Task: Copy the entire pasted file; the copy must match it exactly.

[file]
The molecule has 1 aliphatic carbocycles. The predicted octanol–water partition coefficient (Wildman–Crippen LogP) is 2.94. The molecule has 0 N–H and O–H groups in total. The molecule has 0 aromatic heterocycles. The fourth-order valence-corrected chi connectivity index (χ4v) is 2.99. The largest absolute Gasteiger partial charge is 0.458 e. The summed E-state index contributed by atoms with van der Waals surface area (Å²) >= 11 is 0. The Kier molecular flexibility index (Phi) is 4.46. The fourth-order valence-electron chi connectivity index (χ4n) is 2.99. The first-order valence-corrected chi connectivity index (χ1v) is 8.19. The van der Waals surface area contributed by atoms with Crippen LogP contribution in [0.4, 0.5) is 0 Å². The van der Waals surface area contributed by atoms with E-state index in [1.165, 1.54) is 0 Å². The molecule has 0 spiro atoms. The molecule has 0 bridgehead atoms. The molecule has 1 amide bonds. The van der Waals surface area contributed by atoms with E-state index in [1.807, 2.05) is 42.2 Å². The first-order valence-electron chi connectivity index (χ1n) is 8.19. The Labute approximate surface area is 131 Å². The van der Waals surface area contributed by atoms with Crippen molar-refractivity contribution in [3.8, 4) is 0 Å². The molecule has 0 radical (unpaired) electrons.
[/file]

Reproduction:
The molecule has 1 aliphatic carbocycles. The predicted octanol–water partition coefficient (Wildman–Crippen LogP) is 2.94. The molecule has 0 N–H and O–H groups in total. The molecule has 0 aromatic heterocycles. The fourth-order valence-corrected chi connectivity index (χ4v) is 2.99. The largest absolute Gasteiger partial charge is 0.458 e. The summed E-state index contributed by atoms with van der Waals surface area (Å²) >= 11 is 0. The Kier molecular flexibility index (Phi) is 4.46. The fourth-order valence-electron chi connectivity index (χ4n) is 2.99. The first-order valence-corrected chi connectivity index (χ1v) is 8.19. The van der Waals surface area contributed by atoms with Crippen LogP contribution in [0.4, 0.5) is 0 Å². The van der Waals surface area contributed by atoms with E-state index in [1.165, 1.54) is 0 Å². The molecule has 0 spiro atoms. The molecule has 0 bridgehead atoms. The molecule has 1 amide bonds. The van der Waals surface area contributed by atoms with E-state index in [1.807, 2.05) is 42.2 Å². The first-order valence-electron chi connectivity index (χ1n) is 8.19. The Labute approximate surface area is 131 Å². The van der Waals surface area contributed by atoms with Crippen molar-refractivity contribution in [3.8, 4) is 0 Å². The molecule has 0 radical (unpaired) electrons.